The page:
• 9 rounds of emergency action.  Only 8 breaks of 12 secs each, one break between each of the 9 rounds. Each round you’ll go until you gas, take a 12 sec. break, then proceed to the next exercise: HBSC (Heavy Bag Shoulder Carry), Up Strikes, Bear Walks, HBSC, Mounted Strikes, Bear Walks, HBSC, Low Kicks, Bear Walks. No pacing or lollygagging on the strikes, but travel at a relaxed pace for the HBSCs and Bear Walks.  8 breaks only.  My time was a fairly pathetic 20:39. Post yours in the comments.  See video below.
  • Internal work for time. Assume your posture of choice and set a countdown timer for one hour.  Practice your choice of contemplation, meditation or prayer as long as you are able — until your mind or body fails you — or until the timer beeps, whichever comes first.  I made my hour.  Did you?
  • If it’s not in your training journal it didn’t happen.  Record all times and all self-realizations in your training journal.

Dog Star: C.F. Martial Arts Training Involution #147

This month’s T.I. is a direct-to-video release.  Dig in.

Escape Plan Revisited: Cabal Fang Training Involution #145

“Escape Plan Drill” a.k.a. “EPD” has been a fitness standard in Cabal Fang Martial Arts for many years, even before making its first appearance almost exactly four years ago.

If you haven’t done it yet, you’re in for a treat.

EPD is A+ because it shrinks to fit.  You can use whatever calisthenics you like based on your needs and/or fitness level.  And, since it’s an “as-many-as-you-can” type of drill, its difficulty increases with the fitness of the user.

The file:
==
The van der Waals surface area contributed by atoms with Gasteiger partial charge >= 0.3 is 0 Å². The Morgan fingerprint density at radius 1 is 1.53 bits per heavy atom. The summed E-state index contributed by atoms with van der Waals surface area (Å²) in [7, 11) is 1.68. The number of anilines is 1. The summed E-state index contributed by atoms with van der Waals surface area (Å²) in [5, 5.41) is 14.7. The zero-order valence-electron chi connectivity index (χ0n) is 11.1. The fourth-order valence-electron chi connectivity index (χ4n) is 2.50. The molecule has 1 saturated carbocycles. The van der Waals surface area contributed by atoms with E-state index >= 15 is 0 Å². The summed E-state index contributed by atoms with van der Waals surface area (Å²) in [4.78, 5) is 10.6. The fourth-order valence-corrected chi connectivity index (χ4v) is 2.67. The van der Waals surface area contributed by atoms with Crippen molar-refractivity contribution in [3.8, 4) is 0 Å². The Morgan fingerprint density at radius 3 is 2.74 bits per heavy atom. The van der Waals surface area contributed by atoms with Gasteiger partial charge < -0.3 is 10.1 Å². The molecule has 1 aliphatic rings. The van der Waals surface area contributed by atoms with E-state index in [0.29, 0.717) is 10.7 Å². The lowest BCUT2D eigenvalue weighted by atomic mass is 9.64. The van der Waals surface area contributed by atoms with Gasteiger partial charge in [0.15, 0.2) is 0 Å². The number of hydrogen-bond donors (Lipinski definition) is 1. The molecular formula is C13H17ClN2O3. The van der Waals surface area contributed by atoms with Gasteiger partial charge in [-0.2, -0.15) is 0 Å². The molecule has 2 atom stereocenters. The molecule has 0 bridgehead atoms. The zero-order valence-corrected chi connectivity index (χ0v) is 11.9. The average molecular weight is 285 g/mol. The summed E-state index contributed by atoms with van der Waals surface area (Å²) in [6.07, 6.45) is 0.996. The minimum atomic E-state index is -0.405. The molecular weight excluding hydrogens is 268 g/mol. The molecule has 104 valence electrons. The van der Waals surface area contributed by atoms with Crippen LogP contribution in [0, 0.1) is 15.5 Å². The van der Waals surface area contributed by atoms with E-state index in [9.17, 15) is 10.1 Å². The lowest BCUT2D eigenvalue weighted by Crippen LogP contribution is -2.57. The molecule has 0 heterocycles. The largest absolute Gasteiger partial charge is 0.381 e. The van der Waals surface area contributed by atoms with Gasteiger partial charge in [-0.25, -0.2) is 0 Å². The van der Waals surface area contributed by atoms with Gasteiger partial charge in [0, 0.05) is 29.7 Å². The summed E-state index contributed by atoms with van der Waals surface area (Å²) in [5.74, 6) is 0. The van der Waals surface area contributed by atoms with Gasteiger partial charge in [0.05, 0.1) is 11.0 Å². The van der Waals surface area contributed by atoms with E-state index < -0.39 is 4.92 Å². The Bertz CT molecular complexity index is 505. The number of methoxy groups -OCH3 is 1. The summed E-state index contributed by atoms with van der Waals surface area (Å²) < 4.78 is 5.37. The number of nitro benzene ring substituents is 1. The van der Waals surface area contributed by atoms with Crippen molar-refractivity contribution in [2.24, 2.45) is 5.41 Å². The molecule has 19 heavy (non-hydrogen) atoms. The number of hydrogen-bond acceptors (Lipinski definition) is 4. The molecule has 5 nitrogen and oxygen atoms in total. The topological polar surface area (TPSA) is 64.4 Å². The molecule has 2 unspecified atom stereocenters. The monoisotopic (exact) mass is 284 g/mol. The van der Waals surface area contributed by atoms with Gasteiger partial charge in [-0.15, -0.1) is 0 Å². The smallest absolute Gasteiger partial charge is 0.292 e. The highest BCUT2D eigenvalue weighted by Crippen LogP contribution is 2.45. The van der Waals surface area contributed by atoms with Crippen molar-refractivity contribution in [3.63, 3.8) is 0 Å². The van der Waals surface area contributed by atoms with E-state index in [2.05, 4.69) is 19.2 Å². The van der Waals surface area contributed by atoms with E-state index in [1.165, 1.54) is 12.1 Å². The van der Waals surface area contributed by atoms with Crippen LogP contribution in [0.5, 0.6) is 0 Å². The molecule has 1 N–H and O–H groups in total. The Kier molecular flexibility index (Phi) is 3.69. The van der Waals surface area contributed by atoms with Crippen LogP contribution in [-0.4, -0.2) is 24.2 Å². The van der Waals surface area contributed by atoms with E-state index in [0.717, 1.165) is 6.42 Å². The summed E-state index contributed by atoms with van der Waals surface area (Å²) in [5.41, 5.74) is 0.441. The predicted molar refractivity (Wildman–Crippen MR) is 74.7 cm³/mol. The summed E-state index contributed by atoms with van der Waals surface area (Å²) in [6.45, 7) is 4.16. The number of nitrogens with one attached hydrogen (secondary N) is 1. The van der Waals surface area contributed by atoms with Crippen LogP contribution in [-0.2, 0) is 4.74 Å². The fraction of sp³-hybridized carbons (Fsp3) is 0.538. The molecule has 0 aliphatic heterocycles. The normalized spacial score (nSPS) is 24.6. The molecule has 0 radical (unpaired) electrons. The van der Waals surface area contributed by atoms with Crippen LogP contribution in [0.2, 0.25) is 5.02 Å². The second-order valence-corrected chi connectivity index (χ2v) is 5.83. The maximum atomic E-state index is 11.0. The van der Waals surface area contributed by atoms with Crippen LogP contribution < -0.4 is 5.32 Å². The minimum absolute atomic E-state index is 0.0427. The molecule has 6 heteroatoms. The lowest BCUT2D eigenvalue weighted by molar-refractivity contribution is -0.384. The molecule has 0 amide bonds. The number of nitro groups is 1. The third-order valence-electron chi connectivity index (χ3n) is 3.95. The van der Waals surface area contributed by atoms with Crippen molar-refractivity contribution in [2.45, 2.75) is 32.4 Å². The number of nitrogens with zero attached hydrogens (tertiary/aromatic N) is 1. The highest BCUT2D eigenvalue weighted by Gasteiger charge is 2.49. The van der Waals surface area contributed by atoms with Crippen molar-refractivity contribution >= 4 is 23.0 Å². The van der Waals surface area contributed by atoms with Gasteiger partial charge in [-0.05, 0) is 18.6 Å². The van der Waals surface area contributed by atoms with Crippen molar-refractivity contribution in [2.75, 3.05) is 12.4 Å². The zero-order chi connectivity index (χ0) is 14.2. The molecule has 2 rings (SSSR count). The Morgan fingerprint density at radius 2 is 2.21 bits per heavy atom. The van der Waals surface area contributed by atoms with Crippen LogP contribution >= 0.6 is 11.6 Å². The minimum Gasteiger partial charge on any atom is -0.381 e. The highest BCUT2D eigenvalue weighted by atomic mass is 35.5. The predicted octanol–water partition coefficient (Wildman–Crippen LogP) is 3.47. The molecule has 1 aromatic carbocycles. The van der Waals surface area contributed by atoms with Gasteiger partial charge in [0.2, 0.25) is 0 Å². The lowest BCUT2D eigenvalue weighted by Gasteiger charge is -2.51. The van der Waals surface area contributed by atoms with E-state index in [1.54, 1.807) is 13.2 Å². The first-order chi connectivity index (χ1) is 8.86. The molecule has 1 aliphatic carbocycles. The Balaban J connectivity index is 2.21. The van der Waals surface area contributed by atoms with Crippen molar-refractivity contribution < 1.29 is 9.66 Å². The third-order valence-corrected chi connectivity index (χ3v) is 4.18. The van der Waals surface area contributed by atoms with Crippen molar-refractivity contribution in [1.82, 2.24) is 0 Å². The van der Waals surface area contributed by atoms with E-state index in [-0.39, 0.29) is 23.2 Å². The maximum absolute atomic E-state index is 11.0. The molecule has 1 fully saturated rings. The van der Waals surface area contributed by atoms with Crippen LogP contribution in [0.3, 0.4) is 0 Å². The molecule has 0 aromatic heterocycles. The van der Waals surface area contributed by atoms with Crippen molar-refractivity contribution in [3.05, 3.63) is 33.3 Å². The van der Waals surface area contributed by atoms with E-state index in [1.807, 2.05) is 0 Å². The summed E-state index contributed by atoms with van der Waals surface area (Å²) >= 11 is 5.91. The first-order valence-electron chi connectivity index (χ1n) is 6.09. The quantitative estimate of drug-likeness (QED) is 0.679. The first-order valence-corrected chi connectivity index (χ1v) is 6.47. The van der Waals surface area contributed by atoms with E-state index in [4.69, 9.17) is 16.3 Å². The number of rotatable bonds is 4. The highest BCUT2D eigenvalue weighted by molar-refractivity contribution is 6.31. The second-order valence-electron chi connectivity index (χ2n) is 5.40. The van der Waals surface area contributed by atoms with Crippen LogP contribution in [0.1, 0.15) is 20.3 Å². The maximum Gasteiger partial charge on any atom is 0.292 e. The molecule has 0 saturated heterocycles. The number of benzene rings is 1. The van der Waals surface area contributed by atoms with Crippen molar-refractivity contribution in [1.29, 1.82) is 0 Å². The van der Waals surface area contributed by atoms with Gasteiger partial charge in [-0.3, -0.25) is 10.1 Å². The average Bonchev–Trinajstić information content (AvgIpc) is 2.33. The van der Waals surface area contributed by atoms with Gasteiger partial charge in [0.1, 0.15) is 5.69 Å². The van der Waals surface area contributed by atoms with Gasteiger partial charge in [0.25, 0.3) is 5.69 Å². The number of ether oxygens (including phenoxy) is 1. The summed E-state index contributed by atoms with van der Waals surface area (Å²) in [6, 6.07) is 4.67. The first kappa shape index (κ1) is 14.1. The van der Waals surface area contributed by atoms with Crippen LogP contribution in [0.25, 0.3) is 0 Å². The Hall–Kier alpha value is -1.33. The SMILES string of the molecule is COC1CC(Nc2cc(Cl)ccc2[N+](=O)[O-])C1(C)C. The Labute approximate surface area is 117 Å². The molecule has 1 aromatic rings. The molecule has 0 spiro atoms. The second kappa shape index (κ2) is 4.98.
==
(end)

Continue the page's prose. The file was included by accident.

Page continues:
This week’s variant uses martial-specific calisthenics.  Dig it.

Escape Plan Revisited: Cabal Fang Training Involution #145

  • Escape Plan Drill. Set timer for 1:00 intervals. Sprint for 1:00, Shadowbox or hit Heavy Bag for 1:00 then complete as many calisthenics reps as you can for 1:00. Repeat 4 more times for a total of 15 mins, taking as few 12-count breaks as you must in order to finish.  Your 5 calisthenics are: Sit-outs, Shots, Sprawls, Bear Walks, and Back Bridge.  On the Back Bridges, hold or pop reps based on fitness level.  This version of EPD could be called “Humility Sandwich.” Try a bite and tell me if I’m wrong about the recipe.
  • Hagakure Meditation.   Escape is not always possible, certainly not in the end.  After cooling down, set countdown timer for 10 mins., then read the paragraph below and meditate as directed.  Seppuku is of course an ancient form of ritual suicide, so this is not to be read literally.  Read metaphorically it contains a wise but very hard teaching.  We are going to die, perhaps even by having to lay down our lives for what we value most highly.  We modern people struggle with these old, hard lessons.  But some things are worth the struggle.

NEXT WEEK…

Are you more fit than a 12-year-old boy circa 1945?  Find out next week in Boy’s Twelve: Training Involution #146!

Mythbusting Anti-Christianity

I’m happy to engage anyone in conversation anytime.  Please click here to schedule a meeting.  I am here to offer pastoral care, intellectual conversation, interviews, and so on.   As an interfaith minister and a seminarian in the Old Catholic line, the alleviation of suffering is my calling, and my duty is to be an apostle.

Unfortunately though, I’m increasingly besieged online by trollsaggressive atheists, and anti-Christians — who attack via social media.  These folks don’t want to engage.  They’re only looking to get a rise out someone, and they only usurp valuable time and energy that I must devote to people and endeavors which sincerely want and need my attention.

So I created this post so that I can refer these people here.  I figure, if he or she is just a troll, this is my escape hatch.  But if, by some chance, he or she is actually inquisitive, this will give him or her food for thought, and a deeper conversation can follow later.